Trial Begins for Ex-Chicago Police Lt. Accused of Torturing More than 100 African American Men
A former police commander accused of overseeing the torture of more than 100 African American men goes on trial today in Chicago. Former Lieutenant Jon Burge is accused of lying when he denied in a civil lawsuit that he and other detectives had tortured anyone. He faces a maximum of forty-five years in prison if convicted of all charges. The accusations of torture date back forty years, but Burge has avoided prosecution until now. For nearly two decades, beginning in 1971, Burge was at the epicenter of what has been described as the systematic torture of dozens of black men to coerce confessions. In total, more than 100 people in Chicago say they were subjected to abuse, including having guns forced into their mouths, suffocation with bags placed over their heads, and electric shocks inflicted to their genitals. We speak to attorney Flint Taylor and torture victim Darrell Cannon.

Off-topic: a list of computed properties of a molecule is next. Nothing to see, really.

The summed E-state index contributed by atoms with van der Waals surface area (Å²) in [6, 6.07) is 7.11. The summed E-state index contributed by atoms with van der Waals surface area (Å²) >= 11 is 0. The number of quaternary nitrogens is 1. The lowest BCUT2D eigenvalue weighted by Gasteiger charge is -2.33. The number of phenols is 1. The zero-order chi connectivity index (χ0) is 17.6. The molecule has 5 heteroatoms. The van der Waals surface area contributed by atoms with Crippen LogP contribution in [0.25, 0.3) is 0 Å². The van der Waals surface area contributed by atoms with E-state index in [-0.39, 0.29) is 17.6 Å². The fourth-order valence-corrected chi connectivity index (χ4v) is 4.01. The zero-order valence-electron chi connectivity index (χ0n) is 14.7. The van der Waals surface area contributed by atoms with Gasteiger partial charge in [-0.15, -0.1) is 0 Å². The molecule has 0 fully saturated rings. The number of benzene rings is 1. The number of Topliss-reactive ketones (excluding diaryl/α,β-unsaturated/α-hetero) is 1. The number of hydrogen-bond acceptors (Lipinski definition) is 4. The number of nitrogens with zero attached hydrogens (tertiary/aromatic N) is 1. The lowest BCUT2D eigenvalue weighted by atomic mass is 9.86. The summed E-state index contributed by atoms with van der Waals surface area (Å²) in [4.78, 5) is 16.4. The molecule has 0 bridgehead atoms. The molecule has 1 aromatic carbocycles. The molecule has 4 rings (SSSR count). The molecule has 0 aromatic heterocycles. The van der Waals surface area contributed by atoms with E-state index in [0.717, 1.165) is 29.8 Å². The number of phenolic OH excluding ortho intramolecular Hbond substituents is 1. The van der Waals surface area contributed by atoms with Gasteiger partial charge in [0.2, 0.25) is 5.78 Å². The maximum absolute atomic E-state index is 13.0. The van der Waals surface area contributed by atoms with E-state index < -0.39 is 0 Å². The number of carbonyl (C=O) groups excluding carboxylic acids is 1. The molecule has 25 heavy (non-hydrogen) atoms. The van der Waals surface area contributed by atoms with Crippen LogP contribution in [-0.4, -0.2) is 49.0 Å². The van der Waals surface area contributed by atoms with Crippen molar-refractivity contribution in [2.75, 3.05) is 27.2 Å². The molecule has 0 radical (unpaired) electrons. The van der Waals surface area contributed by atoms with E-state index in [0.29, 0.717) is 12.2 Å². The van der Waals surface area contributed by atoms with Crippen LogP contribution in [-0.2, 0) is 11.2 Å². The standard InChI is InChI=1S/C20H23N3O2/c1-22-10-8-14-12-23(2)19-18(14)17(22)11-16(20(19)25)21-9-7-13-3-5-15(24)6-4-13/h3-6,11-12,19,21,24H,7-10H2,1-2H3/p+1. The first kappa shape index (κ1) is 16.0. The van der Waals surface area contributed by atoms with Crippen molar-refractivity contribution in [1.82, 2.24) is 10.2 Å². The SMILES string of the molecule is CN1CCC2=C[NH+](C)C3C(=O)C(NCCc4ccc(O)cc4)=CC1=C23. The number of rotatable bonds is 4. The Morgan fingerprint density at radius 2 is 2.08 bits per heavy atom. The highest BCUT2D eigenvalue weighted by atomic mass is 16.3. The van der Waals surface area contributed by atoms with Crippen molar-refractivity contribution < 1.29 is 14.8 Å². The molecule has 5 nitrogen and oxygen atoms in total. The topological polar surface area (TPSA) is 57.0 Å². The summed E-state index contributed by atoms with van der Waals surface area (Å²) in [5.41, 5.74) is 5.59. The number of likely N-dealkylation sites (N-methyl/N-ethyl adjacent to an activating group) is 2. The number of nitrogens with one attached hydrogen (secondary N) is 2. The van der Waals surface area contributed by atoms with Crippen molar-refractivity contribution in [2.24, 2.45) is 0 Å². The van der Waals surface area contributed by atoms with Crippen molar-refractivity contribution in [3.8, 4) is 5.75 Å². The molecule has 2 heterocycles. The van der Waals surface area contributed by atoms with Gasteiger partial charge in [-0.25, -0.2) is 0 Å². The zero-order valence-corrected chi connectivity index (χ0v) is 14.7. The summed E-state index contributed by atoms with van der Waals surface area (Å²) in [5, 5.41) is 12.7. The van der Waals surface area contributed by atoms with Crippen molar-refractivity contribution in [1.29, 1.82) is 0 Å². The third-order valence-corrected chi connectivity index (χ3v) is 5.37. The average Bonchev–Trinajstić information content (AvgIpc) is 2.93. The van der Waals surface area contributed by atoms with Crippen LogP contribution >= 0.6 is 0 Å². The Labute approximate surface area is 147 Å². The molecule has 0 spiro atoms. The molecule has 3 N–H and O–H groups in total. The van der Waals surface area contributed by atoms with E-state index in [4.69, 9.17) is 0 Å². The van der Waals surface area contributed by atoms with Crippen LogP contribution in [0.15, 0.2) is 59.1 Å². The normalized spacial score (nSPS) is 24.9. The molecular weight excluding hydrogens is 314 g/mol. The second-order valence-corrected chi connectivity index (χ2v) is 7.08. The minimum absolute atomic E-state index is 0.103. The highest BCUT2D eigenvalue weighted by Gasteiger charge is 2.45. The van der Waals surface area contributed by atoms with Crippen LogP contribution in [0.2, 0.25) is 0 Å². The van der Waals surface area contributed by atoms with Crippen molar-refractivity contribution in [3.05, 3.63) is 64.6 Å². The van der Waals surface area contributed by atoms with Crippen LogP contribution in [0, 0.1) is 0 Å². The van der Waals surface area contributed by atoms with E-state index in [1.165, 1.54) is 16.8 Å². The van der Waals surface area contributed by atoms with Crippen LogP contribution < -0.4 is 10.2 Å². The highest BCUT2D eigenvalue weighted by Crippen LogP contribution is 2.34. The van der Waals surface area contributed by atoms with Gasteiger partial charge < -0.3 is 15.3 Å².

Flint Taylor, attorney with the People’s Law Office in Chicago. He has represented many of the torture victims and was directly involved in spearheading the special prosecutor’s investigation.
Darrell Cannon, one of dozens of men to come forward with allegations of abuse at the hands of the Chicago police. Darrell says police tortured him in 1983 and forced him to confess to a murder he didn’t commit. He spent more than twenty years in prison, but after a hearing on his tortured confession, prosecutors dismissed his case in 2004. He was released three years later.